German municipalities involved in global municipal climate partnerships met in Bonn this Tuesday and Wednesday, October 5 and 6, 2021. The network meeting marked the tenth anniversary of the Climate Partnership Program. Ten years ago, the program was initiated by the Service Agency Communities in One World (SKEW) of Engagement Global and the NRW State Working Group 21. Under the program, German municipalities have been working with their respective partner municipalities from Africa, Asia and Latin America to develop concrete action programs for climate action and implement joint projects.
Mayor Katja Dörner congratulates SKEW on the success of the program: "Today, 150 municipalities are already participating in SKEW's climate partnership program - there could hardly be a better gift for the tenth anniversary. As an internationally committed city, we see it as our responsibility to work in our partnerships for the climate worldwide. Together with the Ghanaian partner city of Cape Coast, Bonn was one of the first municipalities to participate in the pilot phase of climate partnerships back in 2011, and our Bolivian partner city of La Paz has been involved since 2012. The Climate Partnerships Program has enabled us to implement joint projects with our project partner cities with financial support rendered by SKEW."
Bonn was one of the first municipalities to participate in the program
In 2011, with financial support from SKEW, Bonn and Cape Coast began working on a climate action program focusing on biodiversity, waste management and environmental education. From the ideas and opportunities explored in the process, the two cities developed a joint project to renaturalize the Fosu Lagoon in Cape Coast.
In 2012, SKEW made it possible to implement this project with the first funding nationwide that was made available under the support program for municipal climate protection and climate adaptation projects in communities. The project included the removal of wild garbage dumps, the establishment of permanent garbage collection sites around the water body, environmental education campaigns and the planting of trees. An environmental education center was also built, which remains one of the linchpins of partnership activities to this day. The climate partnership program laid an important foundation for this.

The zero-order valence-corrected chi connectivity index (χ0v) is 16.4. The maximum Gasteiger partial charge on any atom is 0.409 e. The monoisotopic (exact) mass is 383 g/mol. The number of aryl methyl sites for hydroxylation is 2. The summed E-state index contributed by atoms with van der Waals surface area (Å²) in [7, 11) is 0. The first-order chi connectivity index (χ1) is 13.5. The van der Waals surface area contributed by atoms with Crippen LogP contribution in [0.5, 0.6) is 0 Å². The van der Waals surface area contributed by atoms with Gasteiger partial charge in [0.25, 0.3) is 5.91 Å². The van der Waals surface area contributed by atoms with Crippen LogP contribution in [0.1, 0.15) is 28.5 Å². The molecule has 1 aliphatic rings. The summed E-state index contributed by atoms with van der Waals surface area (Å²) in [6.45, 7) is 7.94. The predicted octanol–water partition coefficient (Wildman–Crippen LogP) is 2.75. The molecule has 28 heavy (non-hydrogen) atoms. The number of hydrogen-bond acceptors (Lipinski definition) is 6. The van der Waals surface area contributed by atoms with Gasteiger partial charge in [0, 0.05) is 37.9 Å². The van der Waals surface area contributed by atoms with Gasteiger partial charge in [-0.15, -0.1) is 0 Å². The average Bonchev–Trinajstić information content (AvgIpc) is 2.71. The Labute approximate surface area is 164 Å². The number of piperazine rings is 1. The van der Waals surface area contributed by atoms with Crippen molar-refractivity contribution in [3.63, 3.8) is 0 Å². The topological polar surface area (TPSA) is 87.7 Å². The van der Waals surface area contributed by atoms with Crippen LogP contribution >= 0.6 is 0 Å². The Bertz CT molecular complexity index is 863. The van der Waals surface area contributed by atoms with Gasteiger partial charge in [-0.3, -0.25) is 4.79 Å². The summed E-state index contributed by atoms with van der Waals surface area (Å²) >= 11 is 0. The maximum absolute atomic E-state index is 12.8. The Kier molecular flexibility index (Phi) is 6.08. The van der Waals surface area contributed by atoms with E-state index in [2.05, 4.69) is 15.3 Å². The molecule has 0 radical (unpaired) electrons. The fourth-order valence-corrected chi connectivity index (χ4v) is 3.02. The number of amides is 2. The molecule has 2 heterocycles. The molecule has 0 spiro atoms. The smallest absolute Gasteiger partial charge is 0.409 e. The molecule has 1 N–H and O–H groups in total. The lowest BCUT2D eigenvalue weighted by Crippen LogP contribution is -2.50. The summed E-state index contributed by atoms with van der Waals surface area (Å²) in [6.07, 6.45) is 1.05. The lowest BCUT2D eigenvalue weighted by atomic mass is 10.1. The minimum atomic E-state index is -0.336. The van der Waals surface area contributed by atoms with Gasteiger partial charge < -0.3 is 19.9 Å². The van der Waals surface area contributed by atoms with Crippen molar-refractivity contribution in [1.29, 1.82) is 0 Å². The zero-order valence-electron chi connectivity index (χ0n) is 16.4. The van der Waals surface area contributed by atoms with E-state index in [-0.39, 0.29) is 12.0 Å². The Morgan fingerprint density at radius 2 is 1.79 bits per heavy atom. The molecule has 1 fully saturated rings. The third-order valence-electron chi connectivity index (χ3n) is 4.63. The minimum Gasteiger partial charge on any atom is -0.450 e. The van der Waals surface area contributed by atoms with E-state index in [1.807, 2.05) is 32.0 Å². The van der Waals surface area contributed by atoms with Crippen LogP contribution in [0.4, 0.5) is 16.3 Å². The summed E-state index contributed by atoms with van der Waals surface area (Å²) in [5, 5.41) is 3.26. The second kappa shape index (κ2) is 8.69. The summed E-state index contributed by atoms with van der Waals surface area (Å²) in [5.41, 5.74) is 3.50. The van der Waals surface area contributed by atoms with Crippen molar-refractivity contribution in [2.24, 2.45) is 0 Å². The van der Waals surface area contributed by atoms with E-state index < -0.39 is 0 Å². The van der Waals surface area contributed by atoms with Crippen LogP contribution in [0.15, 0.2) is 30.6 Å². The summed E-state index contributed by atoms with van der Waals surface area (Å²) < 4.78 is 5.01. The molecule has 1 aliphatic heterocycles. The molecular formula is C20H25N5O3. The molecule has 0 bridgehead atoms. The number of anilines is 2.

In La Paz, too, the climate action program laid the foundation for a multi-year project to expand the use of renewable energy and waste recycling in La Paz.
At the network meeting, Prof. Dr. Claudia Warning, Head of Department at the German Federal Ministry for Economic Cooperation and Development (BMZ), Dr. Stefan Wilhelmy, Division Director at Engagement Global gGmbH and Dr. Klaus Reuter, Executive Director, Landesarbeitsgemeinschaft Agenda 21 NRW e.V. welcomed the participants. Together with about 70 representatives from German municipalities, they discussed the role of municipalities in the sustainability and climate discourse of the last 10 years as well as the framework conditions and ways to shape sustainable and successful climate partnerships. Stefan Wagner, Head of the City of Bonn's Department of International Affairs and Global Sustainability, reflected on Bonn's experience in a panel on Tuesday afternoon.
At an evening event at the City of Bonn's Museum of Art, Deputy Mayor Melanie Grabowy welcomed the participants. On this occasion, a new photo book was also presented, in which SKEW has collected impressions from the past ten years of climate partnerships.
A film about Bonn's climate partnership with Cape Coast is available on the Youtube channel of the Federal City of Bonn: